George Ticknor, Life, letters and journals of George Ticknor (ed. George Hillard), Chapter 13: (search)
e, he went as far east as Portland. I immediately suspected who he was, for I knew that M. de Talleyrand had been so far east, and no farther. I questioned him, therefore, about Boston. He seemed to have some recollection of it; said he knew a very intelligent family there, he did not remember their names, but there was a daughter in it whose name was Barbe [Barbara], one of the handsomest creatures he ever saw. I knew in an instant that it was Barbara Higginson, whom I had known as Mrs. S. G. Perkins quite intimately, when she was the mother of half a dozen children; with whom I had crossed the Atlantic in 1815, and who had often told me of her acquaintance with Talleyrand, and that he talked English with her who knew no French at all, when he refused to talk it in society generally. But he no longer cared anything about her or about anybody in Boston, except as a part of his own recollections and life. In this way we continued to talk for some time, until, at last, Mad. de Du
George Ticknor, Life, letters and journals of George Ticknor (ed. George Hillard), Chapter 16: (search)
ces he furnished to Mr. Curtis for his Life of Webster. See that work, Vol. I. p. 192. Plymouth, Thursday Evening, December 21. . . . . We set off this morning at half past 8 precisely. Our own party consisted of Mr. and Mrs. I. P. Davis, Miss Russell, Frank Gray, Mr. and Mrs. Webster, Miss Stockton, Miss Mason, and myself; but in the course of the forenoon we overtook fifty or sixty persons more, most of them of our acquaintance, and at the dining-house found Colonel Perkins, Mrs. S. G. Perkins, and Susan. The dinner was very merry, . . . . in the afternoon ride Mr. Webster became extremely interested, and I enjoyed myself as much as anybody. At last we reached the hill that opened the Bay of Plymouth upon us, and it seemed in a moment as if I were at home, so familiar to me were the names and relations of everything I saw. It was like coming upon classic ground, where every object was a recollection and almost a history,—the point of land called the Governor's Farm, beca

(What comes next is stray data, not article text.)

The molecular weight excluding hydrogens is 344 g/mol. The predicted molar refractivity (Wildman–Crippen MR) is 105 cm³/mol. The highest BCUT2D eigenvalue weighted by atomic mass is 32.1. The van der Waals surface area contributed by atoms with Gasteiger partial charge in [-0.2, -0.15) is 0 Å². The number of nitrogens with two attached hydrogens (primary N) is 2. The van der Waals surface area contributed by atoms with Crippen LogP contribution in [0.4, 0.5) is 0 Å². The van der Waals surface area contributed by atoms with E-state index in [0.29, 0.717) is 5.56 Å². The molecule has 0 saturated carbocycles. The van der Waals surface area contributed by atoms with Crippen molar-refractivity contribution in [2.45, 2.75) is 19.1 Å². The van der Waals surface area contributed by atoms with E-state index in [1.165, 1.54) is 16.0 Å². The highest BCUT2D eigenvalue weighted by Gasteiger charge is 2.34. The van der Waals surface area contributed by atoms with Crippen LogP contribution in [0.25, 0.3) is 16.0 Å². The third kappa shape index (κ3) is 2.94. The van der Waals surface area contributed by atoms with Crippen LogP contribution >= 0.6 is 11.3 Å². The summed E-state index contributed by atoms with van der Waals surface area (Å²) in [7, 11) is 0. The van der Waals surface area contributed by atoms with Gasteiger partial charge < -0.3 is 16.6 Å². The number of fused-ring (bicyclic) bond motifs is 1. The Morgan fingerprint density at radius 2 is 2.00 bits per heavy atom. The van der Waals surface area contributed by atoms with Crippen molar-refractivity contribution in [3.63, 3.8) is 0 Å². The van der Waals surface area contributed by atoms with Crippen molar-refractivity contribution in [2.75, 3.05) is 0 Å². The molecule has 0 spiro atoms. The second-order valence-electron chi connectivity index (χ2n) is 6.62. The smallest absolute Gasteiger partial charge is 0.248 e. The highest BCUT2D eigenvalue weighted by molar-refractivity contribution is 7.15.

George Ticknor, Life, letters and journals of George Ticknor (ed. George Hillard), chapter 26 (search)
ani, Prince, 166, 183. Herder, Baron von, 478. Herman, Professor, 108, 112. Hertzberg, Countess, 467. Heyne, Professor, 95, 105, 106. Higginson, Barbara. See Perkins, Mrs. S. G. Higginson, Stephen, 12, 13. Hill, Lord, Arthur, 442. Hillard, G. S., 326 note, 391 note. Hillhouse, Mr., 14. Hobhouse, (Sir) John Cam, 165. 428 and note. Peel, Sir, Robert, 416, 417, 480. Pellico, Silvio, 450. Pepperell, 337, 385. Perkins, Colonel T. H., 328, 370. Perkins, James, 370. Perkins, Mrs. S. G., 13, 49, 68, 260, 328, 331. Perkins, S. G., 12, 13, 14, 49, 68. Perkins, S. H., 68 and note, 121. Peter, America Pinkney, 38. Peter, Britannia WelliPerkins, S. G., 12, 13, 14, 49, 68. Perkins, S. H., 68 and note, 121. Peter, America Pinkney, 38. Peter, Britannia Wellington, 38. Peter, Columbia Washington, 38. Peter, Mrs. See Custis. Peter, Thomas, 38. Petrarch, letter on, 341-344. Philadelphia, visits, 15, 352. Phillips, Professor J., 422, 437 and note. Phillips, Thomas J., 443. Phillips, Willard, 391. Piacenza, visits, 162. Pichon, Baron, 132, 261. Pickering, John, 85, 39